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The project to recreate Yongning Town in northwest Beijing as it was centuries ago saw its first phase completed on Saturday.

Covering 563,000 square metres in Yanqing County, the project will show what the town looked like around the time of the Ming (1368-1644) and Qing (1644-1911) dynasties. When it is finished in 2006, the whole project will have cost around 1 billion yuan (US$121 million).

A grand gala, attracting about 20,000 people, marked the opening of "ancient Yongning." There was entertainment with a traditional Beijing flavour, such as stilt walking and yangge folk dancing.

Li Jun, a middle-aged farmer from Yanqing County, said: "It is great that the town is no longer a legend only existing in the memory of grandparents."

The farmer said he also hoped the new "ancient Yongning" could help the area prosper again. The future development of Yongning will focus on tourism and local commodity circulation, as was the case more than a century ago.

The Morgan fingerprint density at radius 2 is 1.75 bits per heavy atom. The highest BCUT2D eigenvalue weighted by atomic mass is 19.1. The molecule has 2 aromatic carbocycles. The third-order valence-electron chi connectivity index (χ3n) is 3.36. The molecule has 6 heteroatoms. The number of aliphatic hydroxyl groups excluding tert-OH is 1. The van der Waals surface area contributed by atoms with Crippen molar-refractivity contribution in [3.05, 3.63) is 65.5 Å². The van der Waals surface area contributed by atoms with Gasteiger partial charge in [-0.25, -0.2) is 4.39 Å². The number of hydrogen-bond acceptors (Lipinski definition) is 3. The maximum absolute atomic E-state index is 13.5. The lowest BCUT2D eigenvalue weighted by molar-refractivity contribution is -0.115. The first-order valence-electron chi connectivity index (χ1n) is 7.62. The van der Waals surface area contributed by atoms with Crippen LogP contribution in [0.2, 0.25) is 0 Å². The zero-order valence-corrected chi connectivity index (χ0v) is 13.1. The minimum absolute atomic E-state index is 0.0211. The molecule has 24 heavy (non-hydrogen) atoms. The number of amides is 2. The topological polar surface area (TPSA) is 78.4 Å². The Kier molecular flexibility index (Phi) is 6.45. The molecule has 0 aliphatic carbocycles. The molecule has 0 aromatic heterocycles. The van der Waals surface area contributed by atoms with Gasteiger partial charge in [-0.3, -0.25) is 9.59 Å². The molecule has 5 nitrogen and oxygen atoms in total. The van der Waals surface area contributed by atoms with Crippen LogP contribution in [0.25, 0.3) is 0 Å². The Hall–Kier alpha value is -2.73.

The old town of Yongning was once a major economic centre to the north of Beijing's city limits but it has been declining since the late Qing Dynasty. It had lost all of its distinctive buildings by the end of the decade-long "cultural revolution" in 1976.

But Wang Danjiang, director of the Cultural Relics Protection Division of the Beijing Municipal Bureau of Cultural Relics, said the expensive project means much more than the reappearance of a legend.

He said the new "ancient Yongning" will fill in a blank in the picture of how Beijing people lived during the Ming and Qing dynasties.

"While it is easy for people to find traces of how the emperors and other members of the ruling class lived in a number of magnificent buildings in central Beijing, buildings representing the ordinary people's lives have almost all disappeared with time," Wang said.

(China Daily 07/21/2003 page2)


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